How to keep the summer holidays cheaper
The summer holidays have started for some schoolchildren already, and for parents the cost of childcare and keeping them entertained can be overwhelming.
Research from the Nationwide Building Society suggests that parents will spend nearly £1,000 per child over the six-week break.
The study says that parents will spend £390 on childcare costs alone and are expecting to pay £340 for each child on food and drink and £250 per head on entertainment and treats.
The national charity 4Children, is also worried about the pressure the summer holidays put on parents' bank balances.
4Children found that the cost of on-the-day tickets for a family of five going to Legoland in Windsor is now more than £200.
The same family has to pay almost 60% more for a day out at Alton Towers than it did in 2009 if it buys tickets on arrival while at Thorpe Park, the on-the-day price has risen by 20% over that period.
But a spokeswoman for Merlin Entertainments, which owns Alton Towers, Thorpe Park and several other attractions, said the majority of people benefit from special offers and so the average price of tickets had actually gone down.
"More than 90% of our visitors come to us having taken advantage of one of our fantastic offers throughout the season, or increasingly by booking in advance on our own websites, or taking advantage of ongoing group and special offers," she told the BBC.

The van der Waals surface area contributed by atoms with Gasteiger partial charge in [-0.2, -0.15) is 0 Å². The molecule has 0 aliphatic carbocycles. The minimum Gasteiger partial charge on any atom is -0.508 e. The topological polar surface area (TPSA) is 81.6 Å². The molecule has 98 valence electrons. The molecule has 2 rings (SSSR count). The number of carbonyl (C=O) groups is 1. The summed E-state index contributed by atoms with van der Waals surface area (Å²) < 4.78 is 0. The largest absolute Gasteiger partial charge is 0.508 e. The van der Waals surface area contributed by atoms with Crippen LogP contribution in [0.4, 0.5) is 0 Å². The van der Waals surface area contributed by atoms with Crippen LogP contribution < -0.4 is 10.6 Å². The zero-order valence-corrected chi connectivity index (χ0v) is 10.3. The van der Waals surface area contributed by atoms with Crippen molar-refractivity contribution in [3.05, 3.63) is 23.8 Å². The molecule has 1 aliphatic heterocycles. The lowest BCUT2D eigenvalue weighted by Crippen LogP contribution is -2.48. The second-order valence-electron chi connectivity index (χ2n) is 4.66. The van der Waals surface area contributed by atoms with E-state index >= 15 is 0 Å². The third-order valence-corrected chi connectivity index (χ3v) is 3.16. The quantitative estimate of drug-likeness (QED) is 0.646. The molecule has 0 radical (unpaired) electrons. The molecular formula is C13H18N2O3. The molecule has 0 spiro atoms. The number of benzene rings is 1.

"Because of this - and even despite a significant increase in VAT during the last five years - the average price actually paid by a family to go to one of our parks has in fact reduced over that period."
Anne Longfield, chief executive of 4Children, says days out can strengthen bonds between families, who may already be struggling with financial concerns, and believes that workers have to negotiate with their bosses too.
"For parents it's about employers being flexible about enabling them to take time off, or perhaps working more flexibly over that time period," she says.
The charity is also urging the chancellor to ease the financial pressures facing parents.
"There is a role for government to look at childcare costs and bring some of that cost down for parents."
Do your research
According to travel expert Alison Rice, the key to keeping costs down over the summer holidays is to do your research.
"In this country you're never more than 72 miles from the coastline but getting there can be expensive and difficult," she says.
"Your homework to holiday research ratio is quite high. Most of the public transport offers, such as free entrance to a theme park if you buy a railcard, or two for one attraction entries, do require a lot of forward planning and are usually only available in July," she says.
Buying tickets on the day can be very expensive compared to buying them online in advance.
A family of five going to Alton Towers can save £49.50 by pre-booking, for example, from an on-the-day price of £198.
But Alison also believes that free activities can be as fun as going to paid attractions.
"We are blessed with a lot of free open spaces. I'm a great believer in looking at your own region where you live through the eyes of a visitor, and start with parks and open spaces - places to visit which are free.
"Why queue and pay for a café lunch when you can have a picnic for free? I think it has to be pouring down with rain to not have a picnic."
She also suggests getting your children involved in preparing the picnic too.
If you are worried about the great British weather then there are plenty of things to do indoors.
Quite a lot of free activities can be found in museums up and down the country. They offer free events such as treasure hunts and workshops.